Gloria Cheng opens the Piano Spheres ninth season with a compelling program of contemporary works, including the premiere of two works by Finnish composer Magnus Lindberg. Gloria discusses her program in this interview.
Q. You will be giving the West Coast premiere of Magnus Lindberg’s Jubilees. This piece is particularly notable because Lindberg usually composes in much larger forms. How do the six short movements of this suite form a harmonious entity?A. The six Jubilees began as a single Jubilee composed for Pierre Boulez’s 75th birthday in 2000. Magnus placed it first in the set, which explores and develops various aspects of that original material. I suspect that the richness of ideas that abounds in the first Jubilee must have made it impossible for him to leave it at that. All the Jubilees emanate organically out of the first, and together they feel cohesive and complete. It’s hard for me to imagine them apart from the others at this point because they work so well as they are now.
Q. As a tribute to Earle Brown, who passed away this past summer, you have chosen to perform Four Systems. The notation for this work is a series of lines rather than notes on a traditional staff with a key signature. How do you read this music and interpret it?
A. Nancy Perloff at the Getty Center recently informed me, much to my surprise, that David Tudor, who premiered and championed many of Earle’s graphic scores, prepared performance scores for himself using standard fixed notation rather than creating new renderings of the graphics each time. My first response to this was that it seemed to defeat the purpose and take away from the openness and spontaneity that graphic notation offers, and yet I’m finding that I’m doing somewhat the same thing for myself. The fun of translating a squiggle into a musical gesture remains, but the pre-planning controls things in a way that makes a performer like me a bit more comfortable. I knew Earle from many summers at Aspen, and he was a mensch, and I wanted to honor him on this recital.
Q. Toru Takemitsu believed that sounds should have the freedom to breathe. How does he accomplish this in For Away?
A. All of Takemitsu’s works evoke a feeling of freedom, fluidity, floating, and a gentleness that everyone who knew him speaks of. In spite of the very strict notation, including meticulous note values and metronome indications, the piece is like a freeflowing improvisation with tons of rubato, and as you say, freedom to breathe.
Q. Chinary Ung is known to be a master of fusing Cambodian folk melodies and Western composition techniques. How does he achieve this in Seven Mirrors?
A. Chinary Ung’s piece is drenched with the colors and sounds that he knows from growing up in Cambodia, enhanced by close work with Varèse once he arrived in the U.S. The piece is extravagant and exotic and luxurious and sensuous, with many open spaces in which to lose oneself in the sheer beauty of the sound. He conceived of the piece as seven cadenzas, and so it is very free and fantastical.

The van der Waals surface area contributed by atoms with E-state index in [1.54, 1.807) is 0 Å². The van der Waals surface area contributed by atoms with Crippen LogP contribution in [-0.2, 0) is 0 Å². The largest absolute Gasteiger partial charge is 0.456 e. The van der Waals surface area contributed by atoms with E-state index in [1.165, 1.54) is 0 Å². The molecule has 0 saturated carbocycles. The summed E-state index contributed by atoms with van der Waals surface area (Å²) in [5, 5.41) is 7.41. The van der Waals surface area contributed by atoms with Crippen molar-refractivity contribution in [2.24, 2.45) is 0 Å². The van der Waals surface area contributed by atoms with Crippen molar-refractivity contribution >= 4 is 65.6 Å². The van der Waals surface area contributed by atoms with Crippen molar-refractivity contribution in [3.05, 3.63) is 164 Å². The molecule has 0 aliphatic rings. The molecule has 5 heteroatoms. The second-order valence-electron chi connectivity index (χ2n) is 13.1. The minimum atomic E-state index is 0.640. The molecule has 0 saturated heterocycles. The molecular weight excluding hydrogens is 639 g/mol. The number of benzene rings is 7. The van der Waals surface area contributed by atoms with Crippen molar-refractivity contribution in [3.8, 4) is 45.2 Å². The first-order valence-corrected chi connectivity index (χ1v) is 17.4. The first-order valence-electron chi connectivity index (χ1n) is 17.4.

Q. You are playing works by Dutilleux that range from his very early career (Résonances,1965), to the Three Préludes which date from 1973, 1977, and 1988. How does Dutilleux’s style shine through over such a long time span?
A. The balance of fantasy and rigor in Dutilleux’s music reminds me a bit of Lutoslawski’s music. There is a preoccupation always with resonance: using tricky pedal effects and the like, which link his music nicely with that of Takemitsu and Lindberg on this current program. Also, Dutilleux was very fascinated with symmetrical constructions: the third Prélude is called Le jeu des contraires, or The Game of Opposites, and takes place around a horizontal axis. His music is very clear, and the titles of the other two Préludes also give the listener a handle on what to listen for: D’ombre et de silence (Of Shadow and Silence) and Sur un même accord (On the Same Chord).
Q. You have collaborated with such distinguished composers as Pierre Boulez, Esa-Pekka Salonen, John Adams and Elliott Carter. How have you benefited as a pianist from these collaborations?
A. My collaborations with composers have been the touchstone of my life as a musician. I love getting inside their minds and having them there to tell me how they hear their music, a process I find to be highly intimate, and infinitely interesting. It’s a great privilege to have a composer’s input when preparing his or her music for a performance. Working with composers, not only in shaping a performance of a finished work but often also in exchanging ideas prior to the work’s completion, is without a doubt the most satisfying aspect of my musical career.